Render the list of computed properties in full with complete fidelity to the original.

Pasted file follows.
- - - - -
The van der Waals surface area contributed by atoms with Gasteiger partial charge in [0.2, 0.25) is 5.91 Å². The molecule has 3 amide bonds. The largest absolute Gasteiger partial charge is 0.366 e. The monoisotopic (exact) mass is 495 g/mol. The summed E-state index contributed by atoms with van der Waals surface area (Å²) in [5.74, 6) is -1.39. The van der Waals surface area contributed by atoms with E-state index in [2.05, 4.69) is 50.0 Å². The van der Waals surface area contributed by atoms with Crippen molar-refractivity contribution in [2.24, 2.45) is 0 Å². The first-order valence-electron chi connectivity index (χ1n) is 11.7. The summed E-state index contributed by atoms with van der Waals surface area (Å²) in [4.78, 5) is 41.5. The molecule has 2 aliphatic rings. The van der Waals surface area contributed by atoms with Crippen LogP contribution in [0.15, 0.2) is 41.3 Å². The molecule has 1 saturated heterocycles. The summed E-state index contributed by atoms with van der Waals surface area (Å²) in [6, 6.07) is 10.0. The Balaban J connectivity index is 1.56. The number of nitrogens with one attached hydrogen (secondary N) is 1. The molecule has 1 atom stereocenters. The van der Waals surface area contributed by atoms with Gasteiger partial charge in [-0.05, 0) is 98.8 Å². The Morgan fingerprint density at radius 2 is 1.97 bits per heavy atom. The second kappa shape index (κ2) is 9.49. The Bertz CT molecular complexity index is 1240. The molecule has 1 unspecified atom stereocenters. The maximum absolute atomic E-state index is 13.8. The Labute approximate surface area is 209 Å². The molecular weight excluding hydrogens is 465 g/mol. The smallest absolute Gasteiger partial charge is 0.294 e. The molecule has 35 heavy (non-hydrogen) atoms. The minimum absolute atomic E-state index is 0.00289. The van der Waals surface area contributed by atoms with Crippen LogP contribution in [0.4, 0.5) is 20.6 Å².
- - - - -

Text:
The van der Waals surface area contributed by atoms with Gasteiger partial charge in [0.2, 0.25) is 5.91 Å². The molecule has 3 amide bonds. The largest absolute Gasteiger partial charge is 0.366 e. The monoisotopic (exact) mass is 495 g/mol. The summed E-state index contributed by atoms with van der Waals surface area (Å²) in [5.74, 6) is -1.39. The van der Waals surface area contributed by atoms with E-state index in [2.05, 4.69) is 50.0 Å². The van der Waals surface area contributed by atoms with Crippen molar-refractivity contribution in [2.24, 2.45) is 0 Å². The first-order valence-electron chi connectivity index (χ1n) is 11.7. The summed E-state index contributed by atoms with van der Waals surface area (Å²) in [4.78, 5) is 41.5. The molecule has 2 aliphatic rings. The van der Waals surface area contributed by atoms with Crippen LogP contribution in [0.15, 0.2) is 41.3 Å². The molecule has 1 saturated heterocycles. The summed E-state index contributed by atoms with van der Waals surface area (Å²) in [6, 6.07) is 10.0. The Balaban J connectivity index is 1.56. The number of nitrogens with one attached hydrogen (secondary N) is 1. The molecule has 1 atom stereocenters. The van der Waals surface area contributed by atoms with Gasteiger partial charge in [-0.05, 0) is 98.8 Å². The Morgan fingerprint density at radius 2 is 1.97 bits per heavy atom. The second kappa shape index (κ2) is 9.49. The Bertz CT molecular complexity index is 1240. The molecule has 1 unspecified atom stereocenters. The maximum absolute atomic E-state index is 13.8. The Labute approximate surface area is 209 Å². The molecular weight excluding hydrogens is 465 g/mol. The smallest absolute Gasteiger partial charge is 0.294 e. The molecule has 35 heavy (non-hydrogen) atoms. The minimum absolute atomic E-state index is 0.00289. The van der Waals surface area contributed by atoms with Crippen LogP contribution in [0.4, 0.5) is 20.6 Å².